Coach me

Last Sunday I was one of 33 mid-Nene RSPB Local Group members who set off from east Northants at 7ish for the delights of the RSPB nature reserve at Titchwell.  And delightful it was, too.

Heading across the Fens we hoped that the forecast rain wouldn’t arrive before we’d seen a few decent birds.

Just as driving across northern Ohio in May had made me think of the road across the Fens, the road across the Fens made me think of northern Ohio – the flat arable landscape, the lack of trees, the big skies and the sex shops.  Yes, the adult shop we passed on our way to the very respectable Titchwell reminded me of stopping at a crossroads in Ohio and seeing a single-story flat-roofed building with blocked-out windows and large signs saying ‘Sex toys‘, ‘Adult shop‘, ‘Lingerie” and ‘Truckers welcome‘.  So that’s what those captains of the road are wearing is it?

But the road to Titchwell is mostly a bit dull – the world has been designed like that so that Titchwell can be even more of a contrast and even more of a delight when you arrive.

Arriving at 9ish we de-coached and immediately the birds started coming,  Within a few minutes many of us were having our best ever views of bearded tits.  There were around 15 sitting on top of the reeds on either side of the path and ‘ping’ing away.

Some of the party also had really good views of a bittern flying over the reeds whilst some of the rest of us were beginning to pick out the little stints and curlew sandpipers from the dunlin.  There were quite a lot of waders including ringed plovers, avocet, redshank, spotted redshank, greenshank, golden and grey plover, bar-tailed godwits, snipe, oystercatcher, sanderling and lapwing.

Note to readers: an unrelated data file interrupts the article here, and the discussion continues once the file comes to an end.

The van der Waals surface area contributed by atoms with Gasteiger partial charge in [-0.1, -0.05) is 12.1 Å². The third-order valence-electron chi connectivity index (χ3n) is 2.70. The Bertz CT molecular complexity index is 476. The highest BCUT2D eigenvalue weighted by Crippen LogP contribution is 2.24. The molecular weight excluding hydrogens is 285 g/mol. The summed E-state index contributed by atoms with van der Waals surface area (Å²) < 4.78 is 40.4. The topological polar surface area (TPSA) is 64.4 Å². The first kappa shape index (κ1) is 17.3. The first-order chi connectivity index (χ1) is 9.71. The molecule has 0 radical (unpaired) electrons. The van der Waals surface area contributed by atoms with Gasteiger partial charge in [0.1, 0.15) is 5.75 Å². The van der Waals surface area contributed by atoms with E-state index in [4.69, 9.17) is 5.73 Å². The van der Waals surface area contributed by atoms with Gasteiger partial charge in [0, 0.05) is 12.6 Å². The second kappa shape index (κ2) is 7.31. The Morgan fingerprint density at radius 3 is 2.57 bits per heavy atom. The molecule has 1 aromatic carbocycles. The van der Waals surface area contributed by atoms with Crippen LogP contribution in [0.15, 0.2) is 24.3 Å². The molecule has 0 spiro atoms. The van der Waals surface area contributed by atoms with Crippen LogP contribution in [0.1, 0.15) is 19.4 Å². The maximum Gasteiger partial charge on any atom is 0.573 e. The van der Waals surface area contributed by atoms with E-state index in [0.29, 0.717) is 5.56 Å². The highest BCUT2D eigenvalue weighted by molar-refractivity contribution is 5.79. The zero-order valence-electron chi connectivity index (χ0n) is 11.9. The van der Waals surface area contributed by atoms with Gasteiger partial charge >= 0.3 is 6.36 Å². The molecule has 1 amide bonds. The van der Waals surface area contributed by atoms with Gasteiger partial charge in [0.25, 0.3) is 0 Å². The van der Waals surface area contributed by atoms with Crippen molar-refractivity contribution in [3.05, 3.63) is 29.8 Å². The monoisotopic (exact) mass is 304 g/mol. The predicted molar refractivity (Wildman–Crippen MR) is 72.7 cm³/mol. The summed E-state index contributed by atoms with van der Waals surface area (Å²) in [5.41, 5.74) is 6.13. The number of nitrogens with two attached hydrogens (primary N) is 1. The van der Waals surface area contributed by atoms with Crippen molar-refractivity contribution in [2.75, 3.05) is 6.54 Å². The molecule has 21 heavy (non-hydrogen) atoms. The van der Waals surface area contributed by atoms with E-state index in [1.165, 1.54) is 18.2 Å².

The weather stayed sunny, the wind was low and the rain didn’t arrive at all.  Looking out over the sea there’s one thing you can say about the wind turbines that have sprung up offshore – they do make it easier to point out birds at sea.  As an Arctic skua and a Manx shearwater flew east they passed ‘under the right hand end of the windfarm‘, ‘under the red bit‘ and then ‘under the left hand end of the windfarm‘.

There were also a few guillemots, red-throated divers, common scoter, gannets, a long-tailed duck and sandwich terns – and a honey buzzard flew in off the sea.

Around the new enormous hide there were a couple of whinchats and a redstart.  A spoonbill which had been on the fresh marsh somehow got to the saltmarsh without us seeing it fly.

Some saw water pipit, others saw stonechat, water rail and that honey buzzard again.

The bird list was rather impressive (see below) and the weather was lovely.  There was a grey seal offshore and a hedgehog had left its droppings on the path to the hide.  Small copper, red admiral an speckled woods were seen.